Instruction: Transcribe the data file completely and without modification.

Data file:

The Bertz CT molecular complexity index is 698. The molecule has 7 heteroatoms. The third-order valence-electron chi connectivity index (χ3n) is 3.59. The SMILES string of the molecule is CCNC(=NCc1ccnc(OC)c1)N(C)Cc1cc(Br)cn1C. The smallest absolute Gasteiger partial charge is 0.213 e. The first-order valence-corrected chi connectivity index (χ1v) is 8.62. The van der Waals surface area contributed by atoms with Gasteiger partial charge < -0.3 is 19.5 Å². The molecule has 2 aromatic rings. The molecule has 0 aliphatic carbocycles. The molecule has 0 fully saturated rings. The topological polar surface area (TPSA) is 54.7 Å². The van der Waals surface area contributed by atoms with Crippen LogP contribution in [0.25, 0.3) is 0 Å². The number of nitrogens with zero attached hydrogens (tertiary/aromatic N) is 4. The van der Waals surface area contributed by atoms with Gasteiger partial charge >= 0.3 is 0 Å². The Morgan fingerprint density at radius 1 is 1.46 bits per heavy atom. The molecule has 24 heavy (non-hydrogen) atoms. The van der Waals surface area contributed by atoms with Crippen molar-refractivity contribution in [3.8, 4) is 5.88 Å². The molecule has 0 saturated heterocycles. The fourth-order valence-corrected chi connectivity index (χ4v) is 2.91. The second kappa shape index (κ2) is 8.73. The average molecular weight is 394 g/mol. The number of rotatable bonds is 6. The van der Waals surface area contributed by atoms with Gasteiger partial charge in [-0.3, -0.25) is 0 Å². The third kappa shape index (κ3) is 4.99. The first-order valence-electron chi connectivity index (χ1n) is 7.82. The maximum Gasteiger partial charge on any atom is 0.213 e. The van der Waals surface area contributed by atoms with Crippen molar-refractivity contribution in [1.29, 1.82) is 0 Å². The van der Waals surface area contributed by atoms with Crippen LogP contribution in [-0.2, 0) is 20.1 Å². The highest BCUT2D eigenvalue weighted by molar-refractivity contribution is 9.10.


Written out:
The Bertz CT molecular complexity index is 698. The molecule has 7 heteroatoms. The third-order valence-electron chi connectivity index (χ3n) is 3.59. The SMILES string of the molecule is CCNC(=NCc1ccnc(OC)c1)N(C)Cc1cc(Br)cn1C. The smallest absolute Gasteiger partial charge is 0.213 e. The first-order valence-corrected chi connectivity index (χ1v) is 8.62. The van der Waals surface area contributed by atoms with Gasteiger partial charge < -0.3 is 19.5 Å². The molecule has 2 aromatic rings. The molecule has 0 aliphatic carbocycles. The molecule has 0 fully saturated rings. The topological polar surface area (TPSA) is 54.7 Å². The van der Waals surface area contributed by atoms with Crippen LogP contribution in [0.25, 0.3) is 0 Å². The number of nitrogens with zero attached hydrogens (tertiary/aromatic N) is 4. The van der Waals surface area contributed by atoms with Gasteiger partial charge >= 0.3 is 0 Å². The Morgan fingerprint density at radius 1 is 1.46 bits per heavy atom. The molecule has 24 heavy (non-hydrogen) atoms. The van der Waals surface area contributed by atoms with Crippen molar-refractivity contribution in [3.8, 4) is 5.88 Å². The molecule has 0 saturated heterocycles. The fourth-order valence-corrected chi connectivity index (χ4v) is 2.91. The second kappa shape index (κ2) is 8.73. The average molecular weight is 394 g/mol. The number of rotatable bonds is 6. The van der Waals surface area contributed by atoms with Gasteiger partial charge in [-0.3, -0.25) is 0 Å². The third kappa shape index (κ3) is 4.99. The first-order valence-electron chi connectivity index (χ1n) is 7.82. The maximum Gasteiger partial charge on any atom is 0.213 e. The van der Waals surface area contributed by atoms with Crippen molar-refractivity contribution in [1.29, 1.82) is 0 Å². The van der Waals surface area contributed by atoms with Crippen LogP contribution in [-0.2, 0) is 20.1 Å². The highest BCUT2D eigenvalue weighted by molar-refractivity contribution is 9.10.